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The Actuary The magazine of the Institute & Faculty of Actuaries


n the December issue of The Actuary, Fraser Smart explained how the Faculty of Actuaries is seeking to raise £50,000 this year for the Children’s Hospice Association Scotland (CHAS). This article describe the work carried out by CHAS.

We all expect our children to grow up healthy and strong. Sadly though, some parents are living with the knowledge that their child’s life will be short.
The Children’s Hospice Association Scotland (CHAS) was established in 1992 to offer specialist respite care to children with what the medical profession term as a life-limiting condition (any condition which is not treatable and for which there is no known cure).
In a home-from-home setting, a children’s hospice cares for children and young people who are not expected to survive into adulthood, providing practical help, emotional support, advice to the whole family, and lots and lots of fun.
In 1996 Rachel House, Scotland’s first children’s hospice, opened in Kinross. Rachel House provides palliative care for the affected child and holistic respite for the entire family. Up to eight families can be accommodated at any given time.
CHAS is halfway through its three-year pilot project of offering home care for families in the Highlands area. The Rachel House At Home Team is based in Inverness and team members spend time with the families in their own homes with the care team delivering a vital service to families living in some of the most remote communities in Scotland.
Increasing demand
Because of increasing demand, CHAS decided in June 1999 to build a second children’s hospice, this time in the west of Scotland. Robin House in Balloch welcomed the first children, young people, and their families into the house on 8 August last year.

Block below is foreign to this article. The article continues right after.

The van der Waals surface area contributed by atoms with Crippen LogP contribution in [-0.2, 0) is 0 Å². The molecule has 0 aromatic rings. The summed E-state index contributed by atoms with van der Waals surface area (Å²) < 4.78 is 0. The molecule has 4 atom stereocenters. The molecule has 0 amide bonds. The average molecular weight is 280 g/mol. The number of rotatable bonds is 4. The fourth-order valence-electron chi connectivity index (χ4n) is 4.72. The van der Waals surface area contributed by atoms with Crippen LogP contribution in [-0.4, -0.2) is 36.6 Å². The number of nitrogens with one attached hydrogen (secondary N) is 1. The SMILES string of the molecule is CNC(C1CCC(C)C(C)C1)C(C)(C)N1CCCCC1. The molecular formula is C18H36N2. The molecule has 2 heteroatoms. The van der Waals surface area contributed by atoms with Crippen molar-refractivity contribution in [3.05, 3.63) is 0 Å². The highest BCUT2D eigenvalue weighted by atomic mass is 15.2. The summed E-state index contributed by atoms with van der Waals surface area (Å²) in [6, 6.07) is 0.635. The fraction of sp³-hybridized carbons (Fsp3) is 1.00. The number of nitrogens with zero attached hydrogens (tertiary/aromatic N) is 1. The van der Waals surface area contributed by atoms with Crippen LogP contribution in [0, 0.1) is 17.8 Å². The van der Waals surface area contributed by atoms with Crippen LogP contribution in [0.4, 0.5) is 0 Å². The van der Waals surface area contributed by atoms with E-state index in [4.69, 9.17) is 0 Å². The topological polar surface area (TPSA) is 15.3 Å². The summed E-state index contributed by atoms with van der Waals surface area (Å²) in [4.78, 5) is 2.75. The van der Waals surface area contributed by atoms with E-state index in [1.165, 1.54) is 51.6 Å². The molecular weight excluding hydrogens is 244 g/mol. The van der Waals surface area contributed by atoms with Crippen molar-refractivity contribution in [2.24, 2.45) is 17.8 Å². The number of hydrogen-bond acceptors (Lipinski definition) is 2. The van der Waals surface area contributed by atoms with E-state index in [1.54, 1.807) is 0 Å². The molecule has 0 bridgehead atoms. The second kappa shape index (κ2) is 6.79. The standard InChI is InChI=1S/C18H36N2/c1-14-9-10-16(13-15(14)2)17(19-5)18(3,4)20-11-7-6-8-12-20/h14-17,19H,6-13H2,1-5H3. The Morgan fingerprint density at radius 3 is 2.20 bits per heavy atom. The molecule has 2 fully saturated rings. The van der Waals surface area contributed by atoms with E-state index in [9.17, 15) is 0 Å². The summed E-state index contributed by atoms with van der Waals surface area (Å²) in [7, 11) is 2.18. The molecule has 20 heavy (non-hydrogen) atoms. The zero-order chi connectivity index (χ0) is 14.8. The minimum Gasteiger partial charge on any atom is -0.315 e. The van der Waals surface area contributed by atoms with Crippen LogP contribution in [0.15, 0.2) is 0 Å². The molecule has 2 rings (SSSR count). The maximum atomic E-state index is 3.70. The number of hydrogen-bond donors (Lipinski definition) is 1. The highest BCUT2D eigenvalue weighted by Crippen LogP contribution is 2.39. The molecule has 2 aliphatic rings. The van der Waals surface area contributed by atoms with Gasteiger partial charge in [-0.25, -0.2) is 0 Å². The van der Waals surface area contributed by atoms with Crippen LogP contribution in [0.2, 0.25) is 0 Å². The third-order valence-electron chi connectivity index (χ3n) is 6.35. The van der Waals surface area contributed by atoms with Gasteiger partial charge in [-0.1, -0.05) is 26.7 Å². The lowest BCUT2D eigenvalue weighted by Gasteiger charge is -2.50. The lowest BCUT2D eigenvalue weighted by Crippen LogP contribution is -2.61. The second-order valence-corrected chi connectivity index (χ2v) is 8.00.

Last year CHAS also finished building a new education suite, including seminar and workshop rooms. The education suite adjoins Rachel House at Kinross, and is a part of the charity’s Centre of Excellence programme. This programme will deliver Scotland’s first-ever accredited qualifications in children’s palliative care including a master of science degree in association with Dundee University. The programme will be open not just to CHAS staff, but to care providers throughout Scotland, vastly increasing the level of expertise available at a local level to children and families when they are not staying at one of the hospices.
Families in Scotland are supported by multi-disciplinary teams of staff in both hospices and through the care at home service. There are almost 800 volunteers involved in over 34 roles in CHAS. Volunteers assist staff in almost every area of the organisation: in the shops and offices, on the board of directors and in the hospices. They also help raise awareness and funds through a wide range of public relations and fundraising activities.

The cost of care
To maintain, run, and provide the services at Rachel House, Rachel House at Home, and Robin House it costs the charity £5m each year. The families do not pay anything, nor should they. CHAS is funded almost entirely by charitable donations.